Commodity fetishism for Karl Marx “is not laid to a subjectively errant consciousness, but objectively deduced from the social a priori, the exchange process.” Theodor Adorno, Negative Dialectics, p. 190. However, consciousness of that social exchange can spark real change, especially in the field of art. So let’s play with this and see where it goes.

Musicians now operate in a service and entrepreneurial economy. Those professionally oriented in the past were exchanging musical commodities for a livelihood. Today they have been reduced to exchanging service to the music world (funded venues, print publications, jazz radio, academia) for prestige and the stamp of authenticity, with a significant loss of livelihood. Musicians once treated as highly skilled workers are now middle class entrepreneurs selling their services to a monopoly.

Fifty years ago, prestige followed sales of the fetishized commodity to a significant degree. The buyers of jazz music in particular prided themselves on making their own judgments; they argued over relative musical value, even publicly taking the media critics to task for their judgments. Especially for the avant-garde musicians such as Sunny Murray, enough fans were active in advancing their cause to make a difference, though in the long run the support manifested in sales and poll figures wasn’t enough to pay the bills. Free Jazz was largely supported by media critics but defeated at the point of sales. Musicians blamed the record companies, but for reasons beyond their control their music lost its appeal, which was only resurrected later as a different kind of commodity.

The audience for an Eric Dolphy was too small, given his strangeness to most jazz ears, which forced him out of the American market. Those with more aggressive, proud personalities like Murray railed against the media for not boosting him enough, and against other musicians for copying his ideas and cheating him. (In his memory I recommend the 1965 interview, the first time Murray’s verbal sparks were flying, in 19+ Conversations with Jazz Musicians, conducted by Garth W. Caylor Jr.) The jazz avant-garde led the way for the entire music industry in attacking their bosses, and part of their prestige among audiences came from that boldness.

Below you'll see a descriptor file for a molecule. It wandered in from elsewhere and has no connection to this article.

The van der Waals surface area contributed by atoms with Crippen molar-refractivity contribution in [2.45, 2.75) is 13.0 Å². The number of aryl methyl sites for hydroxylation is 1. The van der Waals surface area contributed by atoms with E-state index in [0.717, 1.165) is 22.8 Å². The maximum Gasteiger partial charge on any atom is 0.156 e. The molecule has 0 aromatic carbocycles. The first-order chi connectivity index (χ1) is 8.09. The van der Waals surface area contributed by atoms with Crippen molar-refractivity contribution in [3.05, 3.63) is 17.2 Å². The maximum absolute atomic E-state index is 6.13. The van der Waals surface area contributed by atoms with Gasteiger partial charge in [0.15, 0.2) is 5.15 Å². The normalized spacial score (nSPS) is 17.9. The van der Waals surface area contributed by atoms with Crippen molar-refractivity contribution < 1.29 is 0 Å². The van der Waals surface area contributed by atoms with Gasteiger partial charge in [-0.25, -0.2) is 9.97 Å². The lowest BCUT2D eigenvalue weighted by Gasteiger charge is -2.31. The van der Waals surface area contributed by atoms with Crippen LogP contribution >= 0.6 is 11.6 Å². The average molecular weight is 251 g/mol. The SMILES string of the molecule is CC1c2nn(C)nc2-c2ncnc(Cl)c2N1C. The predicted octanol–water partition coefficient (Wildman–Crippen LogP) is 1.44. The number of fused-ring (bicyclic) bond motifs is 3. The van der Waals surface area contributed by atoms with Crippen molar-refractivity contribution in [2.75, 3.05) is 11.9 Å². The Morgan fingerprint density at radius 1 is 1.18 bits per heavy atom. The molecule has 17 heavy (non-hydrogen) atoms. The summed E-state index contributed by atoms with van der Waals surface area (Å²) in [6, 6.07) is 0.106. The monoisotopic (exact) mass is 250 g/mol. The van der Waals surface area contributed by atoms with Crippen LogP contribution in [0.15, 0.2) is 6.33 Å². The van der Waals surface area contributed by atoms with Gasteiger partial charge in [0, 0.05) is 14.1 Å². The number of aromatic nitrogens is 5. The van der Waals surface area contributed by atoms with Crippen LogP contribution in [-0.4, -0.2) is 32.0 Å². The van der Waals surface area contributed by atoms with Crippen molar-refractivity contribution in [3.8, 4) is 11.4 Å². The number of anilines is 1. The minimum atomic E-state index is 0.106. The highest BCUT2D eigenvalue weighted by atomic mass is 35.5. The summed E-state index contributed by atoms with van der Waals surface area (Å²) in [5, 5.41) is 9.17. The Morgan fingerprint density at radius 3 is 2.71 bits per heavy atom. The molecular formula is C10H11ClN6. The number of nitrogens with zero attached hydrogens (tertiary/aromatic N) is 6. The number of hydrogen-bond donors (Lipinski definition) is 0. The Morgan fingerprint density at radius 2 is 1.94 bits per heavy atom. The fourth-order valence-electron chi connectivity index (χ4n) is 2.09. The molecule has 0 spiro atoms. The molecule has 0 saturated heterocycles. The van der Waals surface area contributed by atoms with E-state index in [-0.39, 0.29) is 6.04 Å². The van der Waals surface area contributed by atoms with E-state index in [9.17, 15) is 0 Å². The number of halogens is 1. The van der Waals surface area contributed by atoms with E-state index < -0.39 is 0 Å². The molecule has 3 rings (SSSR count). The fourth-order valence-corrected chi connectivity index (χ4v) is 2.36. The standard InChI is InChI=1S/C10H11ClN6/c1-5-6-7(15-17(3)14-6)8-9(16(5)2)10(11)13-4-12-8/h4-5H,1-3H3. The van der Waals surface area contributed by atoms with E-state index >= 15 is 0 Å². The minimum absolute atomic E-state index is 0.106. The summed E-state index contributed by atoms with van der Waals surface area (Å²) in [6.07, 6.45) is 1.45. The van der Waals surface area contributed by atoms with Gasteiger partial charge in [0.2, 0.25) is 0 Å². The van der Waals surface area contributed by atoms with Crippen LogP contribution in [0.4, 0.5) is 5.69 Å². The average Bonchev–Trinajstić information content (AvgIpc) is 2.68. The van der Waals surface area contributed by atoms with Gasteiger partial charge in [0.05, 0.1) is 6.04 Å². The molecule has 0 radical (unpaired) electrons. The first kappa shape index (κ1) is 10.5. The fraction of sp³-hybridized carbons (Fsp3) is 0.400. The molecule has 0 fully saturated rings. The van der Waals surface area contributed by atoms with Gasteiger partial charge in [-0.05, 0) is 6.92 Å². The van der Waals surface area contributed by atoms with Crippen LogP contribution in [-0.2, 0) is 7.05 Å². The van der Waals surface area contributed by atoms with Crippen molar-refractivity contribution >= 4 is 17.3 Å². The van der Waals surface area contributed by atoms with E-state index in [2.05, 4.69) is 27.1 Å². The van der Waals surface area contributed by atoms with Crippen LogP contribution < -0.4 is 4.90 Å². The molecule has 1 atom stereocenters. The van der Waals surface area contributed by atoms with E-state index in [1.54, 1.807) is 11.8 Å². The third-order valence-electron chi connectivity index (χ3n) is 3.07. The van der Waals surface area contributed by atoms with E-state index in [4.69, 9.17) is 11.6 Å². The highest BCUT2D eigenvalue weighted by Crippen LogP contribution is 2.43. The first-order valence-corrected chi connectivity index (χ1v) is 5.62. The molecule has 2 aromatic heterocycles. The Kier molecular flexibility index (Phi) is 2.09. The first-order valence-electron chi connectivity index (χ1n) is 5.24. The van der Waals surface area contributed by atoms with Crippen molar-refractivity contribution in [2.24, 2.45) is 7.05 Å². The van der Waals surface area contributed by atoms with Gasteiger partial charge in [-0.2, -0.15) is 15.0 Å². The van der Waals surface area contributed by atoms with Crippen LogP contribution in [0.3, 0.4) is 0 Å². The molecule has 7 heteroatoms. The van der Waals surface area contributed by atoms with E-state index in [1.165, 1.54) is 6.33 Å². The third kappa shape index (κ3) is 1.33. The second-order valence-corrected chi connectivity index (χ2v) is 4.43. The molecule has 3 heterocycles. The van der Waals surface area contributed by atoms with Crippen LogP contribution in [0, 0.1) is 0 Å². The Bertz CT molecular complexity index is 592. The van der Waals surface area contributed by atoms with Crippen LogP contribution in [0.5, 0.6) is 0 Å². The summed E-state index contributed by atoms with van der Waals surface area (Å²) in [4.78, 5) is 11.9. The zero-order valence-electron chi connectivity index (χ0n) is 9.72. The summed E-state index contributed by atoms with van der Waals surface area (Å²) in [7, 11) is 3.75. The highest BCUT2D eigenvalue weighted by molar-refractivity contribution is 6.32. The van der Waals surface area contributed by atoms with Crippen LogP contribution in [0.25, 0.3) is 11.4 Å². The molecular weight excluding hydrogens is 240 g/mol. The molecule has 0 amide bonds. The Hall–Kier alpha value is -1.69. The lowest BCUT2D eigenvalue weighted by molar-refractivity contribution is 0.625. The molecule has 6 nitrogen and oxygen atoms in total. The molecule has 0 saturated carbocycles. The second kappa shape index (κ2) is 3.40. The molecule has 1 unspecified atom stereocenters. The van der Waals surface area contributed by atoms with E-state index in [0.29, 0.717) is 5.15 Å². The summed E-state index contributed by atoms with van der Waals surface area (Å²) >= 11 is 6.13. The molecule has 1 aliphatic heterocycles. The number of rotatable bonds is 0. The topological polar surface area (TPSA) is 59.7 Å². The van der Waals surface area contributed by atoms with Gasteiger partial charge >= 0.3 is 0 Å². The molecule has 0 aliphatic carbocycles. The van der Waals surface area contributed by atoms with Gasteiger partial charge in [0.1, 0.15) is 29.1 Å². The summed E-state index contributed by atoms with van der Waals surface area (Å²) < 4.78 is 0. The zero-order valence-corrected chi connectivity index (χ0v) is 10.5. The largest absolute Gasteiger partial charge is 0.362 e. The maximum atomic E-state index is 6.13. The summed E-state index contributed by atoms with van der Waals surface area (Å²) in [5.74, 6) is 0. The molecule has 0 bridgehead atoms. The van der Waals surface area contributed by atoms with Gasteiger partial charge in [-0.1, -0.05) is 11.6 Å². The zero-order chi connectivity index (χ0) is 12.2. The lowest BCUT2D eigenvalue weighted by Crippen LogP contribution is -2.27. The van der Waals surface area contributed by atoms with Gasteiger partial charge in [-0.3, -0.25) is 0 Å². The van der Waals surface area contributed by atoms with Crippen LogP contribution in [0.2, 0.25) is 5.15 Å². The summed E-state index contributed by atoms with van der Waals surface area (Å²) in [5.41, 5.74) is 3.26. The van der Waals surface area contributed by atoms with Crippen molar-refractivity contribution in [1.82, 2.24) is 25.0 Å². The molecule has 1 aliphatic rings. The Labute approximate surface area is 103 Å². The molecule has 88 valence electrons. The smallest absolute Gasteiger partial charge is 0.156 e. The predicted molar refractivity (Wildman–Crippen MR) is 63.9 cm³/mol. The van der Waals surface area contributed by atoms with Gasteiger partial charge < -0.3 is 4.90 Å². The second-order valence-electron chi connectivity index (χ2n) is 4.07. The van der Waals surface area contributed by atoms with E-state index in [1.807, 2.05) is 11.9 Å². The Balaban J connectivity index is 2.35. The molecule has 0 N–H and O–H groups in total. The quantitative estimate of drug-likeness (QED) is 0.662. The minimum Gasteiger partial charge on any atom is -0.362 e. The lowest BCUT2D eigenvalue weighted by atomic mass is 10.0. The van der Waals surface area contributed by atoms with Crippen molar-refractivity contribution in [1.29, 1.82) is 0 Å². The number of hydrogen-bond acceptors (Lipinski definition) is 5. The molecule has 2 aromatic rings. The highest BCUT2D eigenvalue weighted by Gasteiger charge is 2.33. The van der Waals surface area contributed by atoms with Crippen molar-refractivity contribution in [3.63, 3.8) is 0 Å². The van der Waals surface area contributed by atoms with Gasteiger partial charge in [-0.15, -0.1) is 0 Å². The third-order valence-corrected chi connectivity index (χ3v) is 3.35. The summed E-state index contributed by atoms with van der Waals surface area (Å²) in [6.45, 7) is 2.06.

Today things have turned around almost 180 degrees. Sales of goods and ticket prices follow prestige, which is the work of the music world institutions and communicated through media attention. Ambitious musicians match their musical interest with the positions available and create an image as traditionalist or avant-gardist according to what they feel comfortable with and are capable of. Has anyone of the current generation taken the music world to task, as did Sunny Murray, much less get respected for it?

The docility of today’s name musicians is not considered a scandal, however, since audiences are left out of the picture and cannot imagine themselves bucking the system. The music world institutions are in agreement about who are to be given the most consistent attention and who are not; like the banks, the system is too big to fail. The recognized avant-garde is tagged as already radical, implicit in the musicians’ inclusion; to make it explicit, by challenging their bosses and audience taste, would be to violate their unspoken contract. To bite the hand that feeds them, as the British say, is just not done. But, thinking realistically and sympathetically, where would it get them?

The jazz and avant-garde audience of today does not have the institutional means to interfere and advance its own decisions contrary to what is offered. The judgments have already been made; to listen to music in hopes of having their heads turned around, to pay a decent price for something that is not a guaranteed pleasure, is not what they’re being asked to do. The proliferation of musicians and product that has flooded the market is to the great advantage of this system, as if to say, if you don’t like the names we’ve chosen, there’s thousands more, all equally unknown, for you to find by picking through the bin. As individuals, you will have no means to rally support for one name over another, and anyway, for us to pick up on your selection would break our tacit agreement with those who have already signed with us.

For musicians who have been willing to sell their name and have gotten official recognition in return, this is all a perfectly reasonable arrangement. By the same token, it should be no surprise that the thorny musicians of the past, often bitter and complaining publicly at their fate, do better in the market now than in the era of their greatest creative strength. To keep things running smoothly now, they are have been assigned to the avant-garde museum. Were a few Sunny Murrays to appear today, with fearless, openly proud personalities and a bold music to match, how would we ever hear of them?

Or just maybe the water needs testing from time to time. How long will musicians and audiences continue their defeatism?